Road conditions, tire inflation, and the location of your tires on your vehicle will all affect how your tires wear. Having your tires rotated is where your tires are “rotated” to different positions around your car. This provides for more even wear and longer tire life.

  3. Balance Your Tires

    Like most things created by man, tires and the rims they are mounted on are not perfect. To perform better on the road however “balancing” can help create a better balance to them. This not only improves your tire wear, but it will help tires wear more evenly. If you notice a slight shaking or vibration in your car, it could be that your tires need balancing. Balanced tires can eliminate that shaking which will also save wear and tear on the vehicle itself.

  4. Get Tire Problems Fixed Fast

    Nothing good can come out of procrastinating when it comes to tire issues. Un-addressed tire issues can lead to everything from an inconvenient roadside flat to a dangerous hi-speed blowout. That leads us to our fifth and final tip to help you get the most out of your tires…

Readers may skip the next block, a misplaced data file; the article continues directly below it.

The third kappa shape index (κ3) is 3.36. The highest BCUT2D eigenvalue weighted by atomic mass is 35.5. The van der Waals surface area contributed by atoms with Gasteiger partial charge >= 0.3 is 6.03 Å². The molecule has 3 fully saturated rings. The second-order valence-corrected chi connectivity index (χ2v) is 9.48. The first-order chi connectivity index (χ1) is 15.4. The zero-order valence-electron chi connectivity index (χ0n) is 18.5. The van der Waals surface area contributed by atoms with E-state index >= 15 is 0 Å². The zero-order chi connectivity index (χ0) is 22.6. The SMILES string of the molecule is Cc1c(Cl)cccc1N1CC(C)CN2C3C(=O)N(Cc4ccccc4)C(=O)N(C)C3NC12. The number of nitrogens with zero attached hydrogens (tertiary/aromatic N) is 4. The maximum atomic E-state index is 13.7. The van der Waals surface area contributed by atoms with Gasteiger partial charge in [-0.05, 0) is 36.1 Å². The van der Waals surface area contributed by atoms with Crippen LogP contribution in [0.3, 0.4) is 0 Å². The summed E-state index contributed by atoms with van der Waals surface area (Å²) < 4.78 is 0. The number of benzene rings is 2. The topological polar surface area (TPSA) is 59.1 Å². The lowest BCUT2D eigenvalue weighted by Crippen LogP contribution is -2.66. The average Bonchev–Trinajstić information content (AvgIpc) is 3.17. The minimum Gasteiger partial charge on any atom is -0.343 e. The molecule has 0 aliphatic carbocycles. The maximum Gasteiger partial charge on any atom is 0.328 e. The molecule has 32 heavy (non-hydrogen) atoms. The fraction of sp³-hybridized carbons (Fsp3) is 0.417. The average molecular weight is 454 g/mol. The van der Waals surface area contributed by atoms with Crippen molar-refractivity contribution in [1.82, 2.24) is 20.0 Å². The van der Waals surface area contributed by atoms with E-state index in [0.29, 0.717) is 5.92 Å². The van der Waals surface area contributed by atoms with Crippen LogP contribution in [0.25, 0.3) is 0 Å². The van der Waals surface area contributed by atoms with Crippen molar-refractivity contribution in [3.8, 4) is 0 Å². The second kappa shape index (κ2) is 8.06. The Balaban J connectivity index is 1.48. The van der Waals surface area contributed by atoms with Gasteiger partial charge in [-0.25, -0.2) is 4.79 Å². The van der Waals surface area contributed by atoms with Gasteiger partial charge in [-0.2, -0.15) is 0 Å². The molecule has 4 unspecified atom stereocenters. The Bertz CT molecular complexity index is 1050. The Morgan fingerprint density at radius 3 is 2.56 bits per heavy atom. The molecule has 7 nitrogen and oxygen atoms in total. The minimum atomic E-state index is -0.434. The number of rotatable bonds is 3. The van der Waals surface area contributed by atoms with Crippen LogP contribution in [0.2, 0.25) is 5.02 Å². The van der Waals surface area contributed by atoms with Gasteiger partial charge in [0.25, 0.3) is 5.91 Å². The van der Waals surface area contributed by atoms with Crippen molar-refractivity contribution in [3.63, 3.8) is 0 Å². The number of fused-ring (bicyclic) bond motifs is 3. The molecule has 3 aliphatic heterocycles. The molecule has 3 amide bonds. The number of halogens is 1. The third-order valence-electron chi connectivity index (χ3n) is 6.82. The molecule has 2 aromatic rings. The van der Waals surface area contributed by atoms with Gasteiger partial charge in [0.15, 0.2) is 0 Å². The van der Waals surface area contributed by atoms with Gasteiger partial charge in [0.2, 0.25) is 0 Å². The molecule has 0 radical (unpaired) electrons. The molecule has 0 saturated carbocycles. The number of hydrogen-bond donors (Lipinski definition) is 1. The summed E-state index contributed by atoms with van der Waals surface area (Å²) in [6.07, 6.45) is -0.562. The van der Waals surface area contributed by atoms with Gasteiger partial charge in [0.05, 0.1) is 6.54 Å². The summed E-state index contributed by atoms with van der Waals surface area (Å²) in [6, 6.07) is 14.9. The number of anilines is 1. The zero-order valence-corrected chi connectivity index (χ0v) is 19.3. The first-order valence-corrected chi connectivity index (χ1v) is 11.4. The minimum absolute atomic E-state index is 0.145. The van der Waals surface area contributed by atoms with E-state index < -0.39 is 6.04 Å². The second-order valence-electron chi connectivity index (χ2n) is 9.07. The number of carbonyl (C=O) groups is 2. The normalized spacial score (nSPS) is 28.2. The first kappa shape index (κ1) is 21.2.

5. Check Your Tire Tread Often

    Your tire’s tread is your best indication of what is going on with your tires. It is why you should check your tire’s tread frequently. If a front tire appears to be wearing unevenly it could be your wheels need alignment. Not only keep an eye on your tire’s wear, but occasionally check your tire for any foreign objects.

When you need help with an auto or truck repair, we invite you to contact us. We offer complete auto repair services throughout the Salt Lake Valley, Utah area. We service all makes and models. From small repairs to a complete engine exchange, we take pride in doing it right the first time.